…this first for Sznn, and a few others that have been asking me what is going on, unaware of the GG controversy– you can read about it here, and here, and over here, and here, and you can listen to it here on the Tues. Nov. 25 broadcast. I must admit, on one hand, I’m more saddened by the fact that so many people keep saying, albeit humorously, it’s those poets at it again, and on the other hand, I’m disappointed by the whole thing.


That said, I’m moving back to a topic that still interests me a great deal, that of prairie writing and writers, and more closely, the prairie poet. Today, as I was snagging a few copies of Writing Saskatchewan: 20 Critical Essays, from the editor himself Kenneth G. Probert (who is a most gracious supporter of the arts, and also the graduate chair for the University of Regina English Department), I also snagged an advance copy of West of Eden: Essays on Canadian Prairie Literature, edited by Sue Sorensen.  I had met the charming, witty, and terrifically smart Sorensen this summer through my wonderful part-time employment as colony coordinator. Her introduction to the essays of such prairie scholars as Warren Cariou, Dennis Cooley, Alison Calder, Pamela Banting, Brenda Beckman-Long, and others, is a fabulous look at the history, the inclusiveness, exclusiveness, the environment, and the language of prairie writing, and well worth the read. If the rest of the essays are as stimulating as Sorensen’s, then the advance copy is worth the price, er, not that I paid anything, but I’m a firm believer in the old adage, “what goes around, comes around,” so one day, most likely, there will be a price.  I usually pay.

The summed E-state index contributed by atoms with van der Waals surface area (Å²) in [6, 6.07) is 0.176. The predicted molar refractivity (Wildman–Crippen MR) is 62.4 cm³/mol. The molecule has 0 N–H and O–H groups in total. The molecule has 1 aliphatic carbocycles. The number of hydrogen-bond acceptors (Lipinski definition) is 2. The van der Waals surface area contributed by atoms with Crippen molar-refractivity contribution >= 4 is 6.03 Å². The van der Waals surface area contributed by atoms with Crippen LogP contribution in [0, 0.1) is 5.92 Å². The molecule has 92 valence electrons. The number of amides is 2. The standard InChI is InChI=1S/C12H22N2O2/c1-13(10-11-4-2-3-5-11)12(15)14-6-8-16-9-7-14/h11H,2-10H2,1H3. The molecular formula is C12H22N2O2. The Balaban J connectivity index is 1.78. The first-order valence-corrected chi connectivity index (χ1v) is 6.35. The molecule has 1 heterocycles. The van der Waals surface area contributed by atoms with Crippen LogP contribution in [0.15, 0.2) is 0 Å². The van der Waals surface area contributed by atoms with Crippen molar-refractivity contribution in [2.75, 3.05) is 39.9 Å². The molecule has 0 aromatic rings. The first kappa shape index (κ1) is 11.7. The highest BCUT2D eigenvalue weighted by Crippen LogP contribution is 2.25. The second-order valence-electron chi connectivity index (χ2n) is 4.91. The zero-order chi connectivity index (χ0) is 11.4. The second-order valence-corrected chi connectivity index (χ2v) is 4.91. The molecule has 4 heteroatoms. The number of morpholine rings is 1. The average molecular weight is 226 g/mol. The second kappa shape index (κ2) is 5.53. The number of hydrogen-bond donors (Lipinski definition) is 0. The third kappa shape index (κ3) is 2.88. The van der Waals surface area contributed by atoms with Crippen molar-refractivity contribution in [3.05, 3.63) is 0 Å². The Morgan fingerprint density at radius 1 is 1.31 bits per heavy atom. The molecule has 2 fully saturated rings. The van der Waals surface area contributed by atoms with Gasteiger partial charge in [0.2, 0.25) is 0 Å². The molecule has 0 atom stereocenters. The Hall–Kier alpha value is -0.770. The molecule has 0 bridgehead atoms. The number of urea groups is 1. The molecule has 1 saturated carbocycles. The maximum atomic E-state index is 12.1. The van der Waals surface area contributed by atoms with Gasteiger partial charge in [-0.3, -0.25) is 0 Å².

6 thoughts on “POETRY AND PRAIRIE

  1. One never knows what the mail truck will carry in the month of December as it travels through the great plains to its destination of a small, but vital (not to mention extremely seductive in both landscape and people) northern mining town…

  2. Hey, here’s a new link for you, all you folks thinking about prairie writing and writers, to encourage you and yours to head to Winnipeg to study writing. The School of Writing at CMU this year has David Bergen, Myrna Kostash, Barbara Nickel, David Elias, Joanne Klassen and Eleanor Chornoboy teaching (May 4-8, 2009).

  3. maybe I’m a heretic, but this country may be too small (in all senses of the word) for awards… I mean, how big is the poetry constituency anyway?

    I thought about maybe it could work if there were judges from other countries but then the cultural context would be missing… having said that, a prairie aesthetic is totally different from a Nfld. or Quebec or British Columbia…

    or how about this for true heresy and not have poets judge at all?!!

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